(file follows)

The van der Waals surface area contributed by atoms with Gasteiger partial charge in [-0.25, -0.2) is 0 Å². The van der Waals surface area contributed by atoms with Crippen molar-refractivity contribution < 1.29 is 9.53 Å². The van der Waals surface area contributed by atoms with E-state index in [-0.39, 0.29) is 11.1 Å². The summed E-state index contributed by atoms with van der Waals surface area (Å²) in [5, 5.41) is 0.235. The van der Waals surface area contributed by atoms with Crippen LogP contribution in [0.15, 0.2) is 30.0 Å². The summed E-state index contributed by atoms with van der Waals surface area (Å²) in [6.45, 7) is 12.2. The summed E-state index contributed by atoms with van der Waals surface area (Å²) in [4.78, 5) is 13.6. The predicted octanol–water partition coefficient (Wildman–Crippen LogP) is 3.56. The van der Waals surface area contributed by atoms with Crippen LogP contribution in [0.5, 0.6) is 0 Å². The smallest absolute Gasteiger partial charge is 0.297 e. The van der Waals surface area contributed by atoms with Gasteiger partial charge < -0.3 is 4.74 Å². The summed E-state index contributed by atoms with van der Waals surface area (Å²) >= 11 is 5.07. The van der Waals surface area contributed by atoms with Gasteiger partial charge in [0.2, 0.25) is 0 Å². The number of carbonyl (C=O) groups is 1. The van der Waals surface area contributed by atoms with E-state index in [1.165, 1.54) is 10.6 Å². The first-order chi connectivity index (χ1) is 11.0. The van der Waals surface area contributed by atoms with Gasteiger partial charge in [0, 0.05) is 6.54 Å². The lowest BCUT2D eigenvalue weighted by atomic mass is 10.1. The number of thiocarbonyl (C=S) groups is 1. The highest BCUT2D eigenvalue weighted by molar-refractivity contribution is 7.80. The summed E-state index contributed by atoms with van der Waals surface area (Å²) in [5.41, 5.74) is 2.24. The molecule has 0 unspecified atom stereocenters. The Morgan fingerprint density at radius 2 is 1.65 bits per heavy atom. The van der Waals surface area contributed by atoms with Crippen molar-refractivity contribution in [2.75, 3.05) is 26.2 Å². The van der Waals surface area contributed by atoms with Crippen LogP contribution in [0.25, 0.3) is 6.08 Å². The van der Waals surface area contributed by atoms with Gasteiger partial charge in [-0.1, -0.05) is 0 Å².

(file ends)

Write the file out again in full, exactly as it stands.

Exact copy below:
The van der Waals surface area contributed by atoms with Gasteiger partial charge in [-0.25, -0.2) is 0 Å². The van der Waals surface area contributed by atoms with Crippen molar-refractivity contribution < 1.29 is 9.53 Å². The van der Waals surface area contributed by atoms with E-state index in [-0.39, 0.29) is 11.1 Å². The summed E-state index contributed by atoms with van der Waals surface area (Å²) in [5, 5.41) is 0.235. The van der Waals surface area contributed by atoms with Crippen LogP contribution in [0.15, 0.2) is 30.0 Å². The summed E-state index contributed by atoms with van der Waals surface area (Å²) in [6.45, 7) is 12.2. The summed E-state index contributed by atoms with van der Waals surface area (Å²) in [4.78, 5) is 13.6. The predicted octanol–water partition coefficient (Wildman–Crippen LogP) is 3.56. The van der Waals surface area contributed by atoms with Crippen LogP contribution in [0.5, 0.6) is 0 Å². The smallest absolute Gasteiger partial charge is 0.297 e. The van der Waals surface area contributed by atoms with Gasteiger partial charge < -0.3 is 4.74 Å². The summed E-state index contributed by atoms with van der Waals surface area (Å²) >= 11 is 5.07. The van der Waals surface area contributed by atoms with Gasteiger partial charge in [0.2, 0.25) is 0 Å². The number of carbonyl (C=O) groups is 1. The van der Waals surface area contributed by atoms with E-state index in [1.165, 1.54) is 10.6 Å². The first-order chi connectivity index (χ1) is 11.0. The van der Waals surface area contributed by atoms with Gasteiger partial charge in [0, 0.05) is 6.54 Å². The lowest BCUT2D eigenvalue weighted by atomic mass is 10.1. The number of thiocarbonyl (C=S) groups is 1. The highest BCUT2D eigenvalue weighted by molar-refractivity contribution is 7.80. The summed E-state index contributed by atoms with van der Waals surface area (Å²) in [5.41, 5.74) is 2.24. The molecule has 0 unspecified atom stereocenters. The Morgan fingerprint density at radius 2 is 1.65 bits per heavy atom. The van der Waals surface area contributed by atoms with Crippen molar-refractivity contribution in [2.75, 3.05) is 26.2 Å². The van der Waals surface area contributed by atoms with Crippen LogP contribution in [0.25, 0.3) is 6.08 Å². The van der Waals surface area contributed by atoms with Gasteiger partial charge in [-0.1, -0.05) is 0 Å².